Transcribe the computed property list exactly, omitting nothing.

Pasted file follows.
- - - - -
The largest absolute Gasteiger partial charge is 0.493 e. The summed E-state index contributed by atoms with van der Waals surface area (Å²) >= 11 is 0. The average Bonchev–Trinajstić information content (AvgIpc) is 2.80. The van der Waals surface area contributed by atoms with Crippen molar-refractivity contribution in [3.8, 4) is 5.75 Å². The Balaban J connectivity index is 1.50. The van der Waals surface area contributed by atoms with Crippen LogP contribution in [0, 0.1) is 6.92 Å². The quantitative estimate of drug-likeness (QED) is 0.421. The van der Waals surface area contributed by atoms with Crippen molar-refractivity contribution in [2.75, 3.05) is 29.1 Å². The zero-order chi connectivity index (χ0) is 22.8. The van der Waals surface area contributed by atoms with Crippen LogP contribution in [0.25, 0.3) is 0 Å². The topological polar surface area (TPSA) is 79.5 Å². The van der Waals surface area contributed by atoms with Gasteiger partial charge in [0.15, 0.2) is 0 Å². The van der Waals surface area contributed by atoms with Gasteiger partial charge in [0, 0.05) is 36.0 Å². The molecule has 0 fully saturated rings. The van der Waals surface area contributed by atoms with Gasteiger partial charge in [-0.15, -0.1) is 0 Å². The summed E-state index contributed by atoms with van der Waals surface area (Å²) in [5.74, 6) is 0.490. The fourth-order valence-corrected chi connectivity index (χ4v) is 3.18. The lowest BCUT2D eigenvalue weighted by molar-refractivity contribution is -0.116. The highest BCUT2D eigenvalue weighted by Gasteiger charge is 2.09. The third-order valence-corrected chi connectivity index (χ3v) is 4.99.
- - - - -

The largest absolute Gasteiger partial charge is 0.493 e. The summed E-state index contributed by atoms with van der Waals surface area (Å²) >= 11 is 0. The average Bonchev–Trinajstić information content (AvgIpc) is 2.80. The van der Waals surface area contributed by atoms with Crippen molar-refractivity contribution in [3.8, 4) is 5.75 Å². The Balaban J connectivity index is 1.50. The van der Waals surface area contributed by atoms with Crippen LogP contribution in [0, 0.1) is 6.92 Å². The quantitative estimate of drug-likeness (QED) is 0.421. The van der Waals surface area contributed by atoms with Crippen molar-refractivity contribution in [2.75, 3.05) is 29.1 Å². The zero-order chi connectivity index (χ0) is 22.8. The van der Waals surface area contributed by atoms with Crippen LogP contribution in [0.25, 0.3) is 0 Å². The topological polar surface area (TPSA) is 79.5 Å². The van der Waals surface area contributed by atoms with Gasteiger partial charge in [0.15, 0.2) is 0 Å². The van der Waals surface area contributed by atoms with Gasteiger partial charge in [0, 0.05) is 36.0 Å². The molecule has 0 fully saturated rings. The van der Waals surface area contributed by atoms with Gasteiger partial charge in [-0.15, -0.1) is 0 Å². The summed E-state index contributed by atoms with van der Waals surface area (Å²) in [5.74, 6) is 0.490. The fourth-order valence-corrected chi connectivity index (χ4v) is 3.18. The lowest BCUT2D eigenvalue weighted by molar-refractivity contribution is -0.116. The highest BCUT2D eigenvalue weighted by Gasteiger charge is 2.09. The third-order valence-corrected chi connectivity index (χ3v) is 4.99.